First, the voter lists had to be cleaned up. They needed to know where the Democrats lived and who had moved so their efforts wouldn't be wasted. So they went door to door, painstakingly making personal contact with voters they usually don't reach out to systematically. In the process, they scrubbed voters who had moved from their lists, registered new Democrats, and collected phone numbers and emails. They also targeted newly registered Democrat voters. By election day, they had personally contacted every new Democrat voter in the county at least once.

By August, the good news came. Although the Kerry campaign would be pulling its commercials from the state's airwaves, they'd still be running a joint voter turnout campaign called "NC Victory" in partnership with the campaigns of US Senate Candidate Erskine Bowles and Governor Mike Easley.

By August, said Chumley, the combined national and local forces working the streets of this county were knocking on 500 to 600 doors a day. Russell Fergusson, the regional coordinator for NC Victory, says that a small army of between 200 and 300 volunteers, many of them college students or recent graduates, began making daily phone calls to voters. Many of these volunteers treated the experience as an unpaid internship, putting in 40 to 60 hours a week. Between August and the election, they made about 105,000 phone calls.

By the fall, Clark had amassed a database of phone numbers and email addresses. Clark used software to match the thousands of voters he had email addresses for with lists of voters who lived within a quarter mile of them. The party then sent these voters personalized emails asking them to ask their neighbors to vote Democratic. Clark estimates the party touched 25,000 people this way.

By the Saturday before the election, Clark's lists were polished and the party knew exactly whose doors needed knocking on the most. Saturday alone, says Chumley, the party knocked on 17,000 doors and made sure voters had rides to the polls. MoveOn.org also showed up close to the election with at least a hundred volunteers who went door-to-door, working to turn voters out.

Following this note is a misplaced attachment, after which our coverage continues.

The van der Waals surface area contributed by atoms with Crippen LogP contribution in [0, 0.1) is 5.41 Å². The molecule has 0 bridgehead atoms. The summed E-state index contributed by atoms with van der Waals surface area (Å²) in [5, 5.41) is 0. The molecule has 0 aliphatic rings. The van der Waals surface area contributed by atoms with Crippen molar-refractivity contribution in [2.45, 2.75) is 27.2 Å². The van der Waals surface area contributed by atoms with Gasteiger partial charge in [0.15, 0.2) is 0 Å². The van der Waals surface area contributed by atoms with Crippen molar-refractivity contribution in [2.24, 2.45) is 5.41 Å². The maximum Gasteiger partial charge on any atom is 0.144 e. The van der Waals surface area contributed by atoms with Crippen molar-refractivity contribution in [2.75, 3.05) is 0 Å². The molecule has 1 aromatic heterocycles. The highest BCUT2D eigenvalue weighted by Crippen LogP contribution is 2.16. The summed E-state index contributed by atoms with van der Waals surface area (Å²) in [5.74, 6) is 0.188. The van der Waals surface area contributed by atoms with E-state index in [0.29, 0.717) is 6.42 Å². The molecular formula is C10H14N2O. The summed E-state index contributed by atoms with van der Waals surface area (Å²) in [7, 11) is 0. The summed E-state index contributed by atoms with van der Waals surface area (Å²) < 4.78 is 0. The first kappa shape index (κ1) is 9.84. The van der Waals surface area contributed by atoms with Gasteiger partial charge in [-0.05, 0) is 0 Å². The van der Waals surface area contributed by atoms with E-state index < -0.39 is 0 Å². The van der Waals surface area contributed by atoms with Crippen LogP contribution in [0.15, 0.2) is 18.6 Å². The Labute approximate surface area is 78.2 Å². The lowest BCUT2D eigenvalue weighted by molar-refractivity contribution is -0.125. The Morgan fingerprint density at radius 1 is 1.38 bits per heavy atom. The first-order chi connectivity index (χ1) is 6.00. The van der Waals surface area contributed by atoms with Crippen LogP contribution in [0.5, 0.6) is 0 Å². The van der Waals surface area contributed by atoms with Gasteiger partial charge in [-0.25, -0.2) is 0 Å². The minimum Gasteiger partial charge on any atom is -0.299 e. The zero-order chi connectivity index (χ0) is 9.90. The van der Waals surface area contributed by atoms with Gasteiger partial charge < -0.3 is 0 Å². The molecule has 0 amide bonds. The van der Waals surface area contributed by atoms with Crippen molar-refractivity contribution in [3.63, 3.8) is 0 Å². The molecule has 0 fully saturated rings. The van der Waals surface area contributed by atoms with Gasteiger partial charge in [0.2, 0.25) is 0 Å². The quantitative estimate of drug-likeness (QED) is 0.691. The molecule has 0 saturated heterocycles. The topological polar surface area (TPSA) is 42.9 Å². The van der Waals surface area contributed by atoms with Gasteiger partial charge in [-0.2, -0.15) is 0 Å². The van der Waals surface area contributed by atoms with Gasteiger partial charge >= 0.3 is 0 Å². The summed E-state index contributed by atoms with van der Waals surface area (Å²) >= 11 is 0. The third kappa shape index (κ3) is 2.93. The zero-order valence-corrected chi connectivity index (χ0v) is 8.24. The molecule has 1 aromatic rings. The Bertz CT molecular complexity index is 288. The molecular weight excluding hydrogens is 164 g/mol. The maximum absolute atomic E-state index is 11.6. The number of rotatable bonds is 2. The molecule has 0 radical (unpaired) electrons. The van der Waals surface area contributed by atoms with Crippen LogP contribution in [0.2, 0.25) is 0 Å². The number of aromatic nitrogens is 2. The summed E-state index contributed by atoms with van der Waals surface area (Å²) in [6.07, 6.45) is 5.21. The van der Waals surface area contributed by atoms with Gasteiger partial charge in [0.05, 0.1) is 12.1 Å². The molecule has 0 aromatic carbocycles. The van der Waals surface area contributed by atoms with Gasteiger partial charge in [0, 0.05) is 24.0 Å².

On election day, says Fergusson, his organization knocked on 40,000 doors. The organization was so confident of its work that by late afternoon on election day, Ferguson's volunteers had switched their focus to making get-out-the-vote calls to voters in Western states in other time zones.

Chumley thinks that the muscle and legwork his party did here ultimately made the difference on election day.

"I know Ruth Samuelson didn't knock on 17,000 doors the weekend before the election," said Chumley.

Most political observers thought that Samuelson, a popular Republican county commissioner who gave up her district seat to compete for one of the three at-large seats, was sure to win. Instead, she was beaten by Democrat Wilhelmenia Rembert, a controversial school board member who lost an at-large school board race last year, and by Democrat Jennifer Roberts, a political newcomer.

When Samuelson heard some of the details about the scope of the Democrat voter effort here this year, she said it made her feel better about her loss. The Republican effort wasn't as extensive as the Democrats', she acknowledged.

John Aneralla, who worked on the GOP's get-out-the-vote effort, says that as early voting totals came in, it became apparent that the party needed to put more emphasis on early voting, which Democratic candidates ultimately dominated.

"We tried to scramble toward the end to have people at the early voting polls to hand out literature," said Aneralla.

He says the party did door-to-door and phone bank work too. He thinks the party probably contacted 150,000 voters in the weeks before the election, but couldn't say for sure. But he also says that as it became apparent Bush would win North Carolina, the Bush campaign pulled some of their people out and sent them to other states.

The Democrats acknowledge they won't have near the same resources at their disposal in the 2006 commission race, when there won't be any big, sexy statewide races to pull out voters, but they hope some of the work they've done in this election will help their party secure a hold on local politics. Clark, who thinks this election was the beginning of a solid Democratic trend for Mecklenburg County, says he plans to gear up again for 2006. Other Democrats aren't so sure. It's possible they could lose their hold on the commission in 2006, they say. Only time will tell. Either way, local politicians have seen the power of a well-organized voter registration and get-out-the-vote campaign.

Contact Tara Servatius at tara.servatius@cln.com